The Who's 'Tommy': 50 Years Ago, Pete Townshend Turned Childhood Trauma Into a Classic

Ivan Keeman/Redferns
The Who photographed in 1969.

The Who's Pete Townshend has long been open about the physical and sexual abuse he suffered as a child, which he'd later process with the help of ambitious, personal rock n' roll. In his 2012 memoir, Who I Am, he wrote that his maternal grandmother, Emma Dennis, denied him food and held his head underwater in a tub at the age of six, and that five years later, he was sexually abused by two leaders on a Sea Scouts trip.

Townshend’s upbringing wasn’t always so tormented; when he was around the age of eight, he made a visit to his Aunt Trilby, a spiritual type who encouraged him to express himself through art and music. Tinkering with her out-of-tune piano, his emotions began to manifest into a symphony only he could hear. “I found some chords that made me lightheaded,” he wrote. “My head filled with the most complex, disturbing orchestral music.”

Eventually, that storm of sound would reach the wider world. Today (May 23) marks the 50th anniversary of the Who’s Tommy, in which Townshend expressed his spiritual and personal aches like never before. Through characters like the druggy Acid Queen, abusive Uncle Ernie and cruel Cousin Kevin, Townshend let his pain play out on an imaginary, conceptual plane for the first time.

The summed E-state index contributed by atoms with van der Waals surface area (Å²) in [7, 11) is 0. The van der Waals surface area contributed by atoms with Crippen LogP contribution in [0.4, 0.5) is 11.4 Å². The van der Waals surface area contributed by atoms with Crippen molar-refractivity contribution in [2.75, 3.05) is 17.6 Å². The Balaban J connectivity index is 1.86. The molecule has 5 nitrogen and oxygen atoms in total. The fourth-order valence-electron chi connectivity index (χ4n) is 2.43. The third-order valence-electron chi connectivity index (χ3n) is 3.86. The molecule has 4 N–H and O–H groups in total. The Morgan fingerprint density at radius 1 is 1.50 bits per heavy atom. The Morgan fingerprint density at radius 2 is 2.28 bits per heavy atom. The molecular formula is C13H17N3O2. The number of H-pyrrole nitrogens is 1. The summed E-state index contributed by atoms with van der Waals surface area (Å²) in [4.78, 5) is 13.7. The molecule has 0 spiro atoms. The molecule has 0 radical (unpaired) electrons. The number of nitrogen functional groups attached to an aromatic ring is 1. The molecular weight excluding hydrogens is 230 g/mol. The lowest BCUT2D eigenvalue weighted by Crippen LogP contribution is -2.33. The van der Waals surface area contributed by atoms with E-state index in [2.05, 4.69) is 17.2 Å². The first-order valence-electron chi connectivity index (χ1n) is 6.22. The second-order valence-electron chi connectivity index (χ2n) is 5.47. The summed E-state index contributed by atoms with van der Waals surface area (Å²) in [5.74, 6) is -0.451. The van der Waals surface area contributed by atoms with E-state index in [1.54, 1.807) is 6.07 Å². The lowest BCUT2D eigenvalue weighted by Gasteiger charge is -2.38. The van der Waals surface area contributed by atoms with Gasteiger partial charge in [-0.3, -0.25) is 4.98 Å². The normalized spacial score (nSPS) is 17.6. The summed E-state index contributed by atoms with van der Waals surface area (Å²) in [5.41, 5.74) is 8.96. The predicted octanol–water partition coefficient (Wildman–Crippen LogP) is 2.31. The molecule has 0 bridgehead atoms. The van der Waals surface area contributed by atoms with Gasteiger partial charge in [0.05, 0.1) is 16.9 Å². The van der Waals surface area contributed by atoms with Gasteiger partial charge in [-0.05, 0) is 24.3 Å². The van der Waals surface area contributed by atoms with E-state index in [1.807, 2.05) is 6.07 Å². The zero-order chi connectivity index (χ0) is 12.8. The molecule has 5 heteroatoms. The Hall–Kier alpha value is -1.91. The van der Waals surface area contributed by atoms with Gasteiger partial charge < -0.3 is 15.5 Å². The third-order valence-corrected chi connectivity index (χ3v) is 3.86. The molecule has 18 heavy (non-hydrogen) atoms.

The seeds for Tommy were planted in 1967, when Townshend’s art school friend Mike McInnerney slipped him a copy of a book about Meher Baba, an Indian spiritual master who claimed to be God in human form. That year, the Who toured America for the first time; on a vibrating bed in a Holiday Inn near Chicago, Townshend claimed to hear the voice of God.

“I yearned for some connection with a higher power,” he remembered. “It became clear that I longed for a transcendent connection with the universe itself, and with its maker.”

Suddenly, Townshend’s songs changed, trading in the adolescent catharsis of early hits “My Generation” and “I Can’t Explain” for spiritually minded material like “Faith in Something Bigger.” Amid the cultural sea change of the Summer of Love, he was worried about the Who staying afloat. “If I was ever going to be a husband and father, not just play at it, I needed to ensure that the Who survived the changes,” he wrote.

The Who had already written in a conceptual, suite-driven style, from the six-parter “A Quick One, While He’s Away” to The Who Sell Out, a spoof of pirate radio complete with goofy, made-up jingles. Kit Lambert, a posh conductor’s son who was one of their two managers at the time, suggested an even grander concept.

“He felt opera was there for the taking,” Townshend told The Star. “It had been a snob fest, he said, that needed to be shaken up. He told me I should write a rock opera.”

On their second American tour in 1968, Townshend began sketching out an early Tommy concept via a convoluted diagram involving rebirth, reincarnation and spiritual perfection. He then zeroed in on the title character, a “deaf, dumb and blind kid” targeted by family, friends and drug pushers before founding a Meher Baba-like religious movement.